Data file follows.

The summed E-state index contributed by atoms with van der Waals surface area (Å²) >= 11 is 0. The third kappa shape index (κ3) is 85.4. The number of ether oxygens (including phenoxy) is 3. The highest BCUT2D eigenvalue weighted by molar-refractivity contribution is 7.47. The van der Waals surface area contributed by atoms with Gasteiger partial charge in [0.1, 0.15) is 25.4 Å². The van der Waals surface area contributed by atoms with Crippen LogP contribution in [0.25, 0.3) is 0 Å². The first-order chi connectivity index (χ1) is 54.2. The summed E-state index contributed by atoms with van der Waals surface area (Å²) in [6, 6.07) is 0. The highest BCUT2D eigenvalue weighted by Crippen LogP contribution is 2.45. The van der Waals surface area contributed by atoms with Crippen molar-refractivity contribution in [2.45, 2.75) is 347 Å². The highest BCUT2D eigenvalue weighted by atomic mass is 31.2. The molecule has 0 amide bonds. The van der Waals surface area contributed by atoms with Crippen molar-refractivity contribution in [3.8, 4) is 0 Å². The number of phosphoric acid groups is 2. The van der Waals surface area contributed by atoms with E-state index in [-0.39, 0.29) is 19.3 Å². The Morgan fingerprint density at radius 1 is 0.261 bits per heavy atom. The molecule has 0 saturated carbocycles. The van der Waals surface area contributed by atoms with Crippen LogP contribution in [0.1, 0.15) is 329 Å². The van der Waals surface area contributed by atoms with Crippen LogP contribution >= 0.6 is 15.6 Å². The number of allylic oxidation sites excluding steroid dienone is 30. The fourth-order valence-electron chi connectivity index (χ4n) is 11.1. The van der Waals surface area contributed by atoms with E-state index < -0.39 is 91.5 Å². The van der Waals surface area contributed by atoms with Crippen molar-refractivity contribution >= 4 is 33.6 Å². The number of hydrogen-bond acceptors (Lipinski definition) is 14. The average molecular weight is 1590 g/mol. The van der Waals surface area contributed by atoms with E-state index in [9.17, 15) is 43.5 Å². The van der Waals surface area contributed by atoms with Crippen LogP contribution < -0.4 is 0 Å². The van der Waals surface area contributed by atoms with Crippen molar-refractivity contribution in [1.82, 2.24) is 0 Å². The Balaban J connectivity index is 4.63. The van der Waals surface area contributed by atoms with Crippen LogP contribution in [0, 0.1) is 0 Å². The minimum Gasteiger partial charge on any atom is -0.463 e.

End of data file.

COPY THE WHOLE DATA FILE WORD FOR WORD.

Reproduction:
The summed E-state index contributed by atoms with van der Waals surface area (Å²) >= 11 is 0. The third kappa shape index (κ3) is 85.4. The number of ether oxygens (including phenoxy) is 3. The highest BCUT2D eigenvalue weighted by molar-refractivity contribution is 7.47. The van der Waals surface area contributed by atoms with Gasteiger partial charge in [0.1, 0.15) is 25.4 Å². The van der Waals surface area contributed by atoms with Crippen LogP contribution in [0.25, 0.3) is 0 Å². The first-order chi connectivity index (χ1) is 54.2. The summed E-state index contributed by atoms with van der Waals surface area (Å²) in [6, 6.07) is 0. The highest BCUT2D eigenvalue weighted by Crippen LogP contribution is 2.45. The van der Waals surface area contributed by atoms with Crippen molar-refractivity contribution in [2.45, 2.75) is 347 Å². The highest BCUT2D eigenvalue weighted by atomic mass is 31.2. The molecule has 0 amide bonds. The van der Waals surface area contributed by atoms with Crippen molar-refractivity contribution in [3.8, 4) is 0 Å². The number of phosphoric acid groups is 2. The van der Waals surface area contributed by atoms with E-state index in [-0.39, 0.29) is 19.3 Å². The Morgan fingerprint density at radius 1 is 0.261 bits per heavy atom. The molecule has 0 saturated carbocycles. The van der Waals surface area contributed by atoms with Crippen LogP contribution in [0.1, 0.15) is 329 Å². The van der Waals surface area contributed by atoms with Crippen LogP contribution >= 0.6 is 15.6 Å². The number of allylic oxidation sites excluding steroid dienone is 30. The fourth-order valence-electron chi connectivity index (χ4n) is 11.1. The van der Waals surface area contributed by atoms with E-state index < -0.39 is 91.5 Å². The van der Waals surface area contributed by atoms with Crippen molar-refractivity contribution >= 4 is 33.6 Å². The number of hydrogen-bond acceptors (Lipinski definition) is 14. The average molecular weight is 1590 g/mol. The van der Waals surface area contributed by atoms with E-state index in [9.17, 15) is 43.5 Å². The van der Waals surface area contributed by atoms with Crippen LogP contribution < -0.4 is 0 Å². The van der Waals surface area contributed by atoms with Crippen molar-refractivity contribution in [1.82, 2.24) is 0 Å². The Balaban J connectivity index is 4.63. The van der Waals surface area contributed by atoms with Crippen LogP contribution in [0, 0.1) is 0 Å². The minimum Gasteiger partial charge on any atom is -0.463 e.